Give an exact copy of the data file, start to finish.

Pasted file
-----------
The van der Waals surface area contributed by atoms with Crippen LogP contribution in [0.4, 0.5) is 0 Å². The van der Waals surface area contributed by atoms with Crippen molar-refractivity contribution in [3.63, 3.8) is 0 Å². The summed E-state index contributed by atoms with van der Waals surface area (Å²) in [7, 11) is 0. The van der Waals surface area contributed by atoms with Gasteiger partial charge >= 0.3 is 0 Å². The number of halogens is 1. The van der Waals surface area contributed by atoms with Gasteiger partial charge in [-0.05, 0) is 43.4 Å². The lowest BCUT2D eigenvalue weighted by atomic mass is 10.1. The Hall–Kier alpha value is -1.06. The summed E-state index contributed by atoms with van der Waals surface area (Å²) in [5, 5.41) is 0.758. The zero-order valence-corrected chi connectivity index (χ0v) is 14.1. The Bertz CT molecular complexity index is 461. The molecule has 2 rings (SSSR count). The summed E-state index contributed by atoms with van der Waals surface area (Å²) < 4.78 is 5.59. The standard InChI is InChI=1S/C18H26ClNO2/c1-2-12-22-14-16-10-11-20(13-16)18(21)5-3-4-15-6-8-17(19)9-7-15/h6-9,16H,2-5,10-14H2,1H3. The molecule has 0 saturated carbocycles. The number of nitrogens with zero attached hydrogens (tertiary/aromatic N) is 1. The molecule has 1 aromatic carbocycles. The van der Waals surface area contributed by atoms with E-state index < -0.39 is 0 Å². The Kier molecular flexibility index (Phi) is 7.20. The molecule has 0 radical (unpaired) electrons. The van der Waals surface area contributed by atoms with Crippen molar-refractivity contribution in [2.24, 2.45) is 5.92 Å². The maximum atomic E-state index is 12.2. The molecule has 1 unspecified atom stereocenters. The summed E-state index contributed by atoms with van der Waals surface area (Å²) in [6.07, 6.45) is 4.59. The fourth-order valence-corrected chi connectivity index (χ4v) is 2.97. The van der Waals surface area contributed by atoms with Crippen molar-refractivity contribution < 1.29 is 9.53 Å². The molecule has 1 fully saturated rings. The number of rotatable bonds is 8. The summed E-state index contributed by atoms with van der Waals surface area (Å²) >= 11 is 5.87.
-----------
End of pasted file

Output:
The van der Waals surface area contributed by atoms with Crippen LogP contribution in [0.4, 0.5) is 0 Å². The van der Waals surface area contributed by atoms with Crippen molar-refractivity contribution in [3.63, 3.8) is 0 Å². The summed E-state index contributed by atoms with van der Waals surface area (Å²) in [7, 11) is 0. The van der Waals surface area contributed by atoms with Gasteiger partial charge >= 0.3 is 0 Å². The number of halogens is 1. The van der Waals surface area contributed by atoms with Gasteiger partial charge in [-0.05, 0) is 43.4 Å². The lowest BCUT2D eigenvalue weighted by atomic mass is 10.1. The Hall–Kier alpha value is -1.06. The summed E-state index contributed by atoms with van der Waals surface area (Å²) in [5, 5.41) is 0.758. The zero-order valence-corrected chi connectivity index (χ0v) is 14.1. The Bertz CT molecular complexity index is 461. The molecule has 2 rings (SSSR count). The summed E-state index contributed by atoms with van der Waals surface area (Å²) < 4.78 is 5.59. The standard InChI is InChI=1S/C18H26ClNO2/c1-2-12-22-14-16-10-11-20(13-16)18(21)5-3-4-15-6-8-17(19)9-7-15/h6-9,16H,2-5,10-14H2,1H3. The molecule has 0 saturated carbocycles. The number of nitrogens with zero attached hydrogens (tertiary/aromatic N) is 1. The molecule has 1 aromatic carbocycles. The van der Waals surface area contributed by atoms with E-state index < -0.39 is 0 Å². The Kier molecular flexibility index (Phi) is 7.20. The molecule has 0 radical (unpaired) electrons. The van der Waals surface area contributed by atoms with Crippen molar-refractivity contribution in [2.24, 2.45) is 5.92 Å². The maximum atomic E-state index is 12.2. The molecule has 1 unspecified atom stereocenters. The summed E-state index contributed by atoms with van der Waals surface area (Å²) in [6.07, 6.45) is 4.59. The fourth-order valence-corrected chi connectivity index (χ4v) is 2.97. The van der Waals surface area contributed by atoms with Crippen molar-refractivity contribution < 1.29 is 9.53 Å². The molecule has 1 fully saturated rings. The number of rotatable bonds is 8. The summed E-state index contributed by atoms with van der Waals surface area (Å²) >= 11 is 5.87.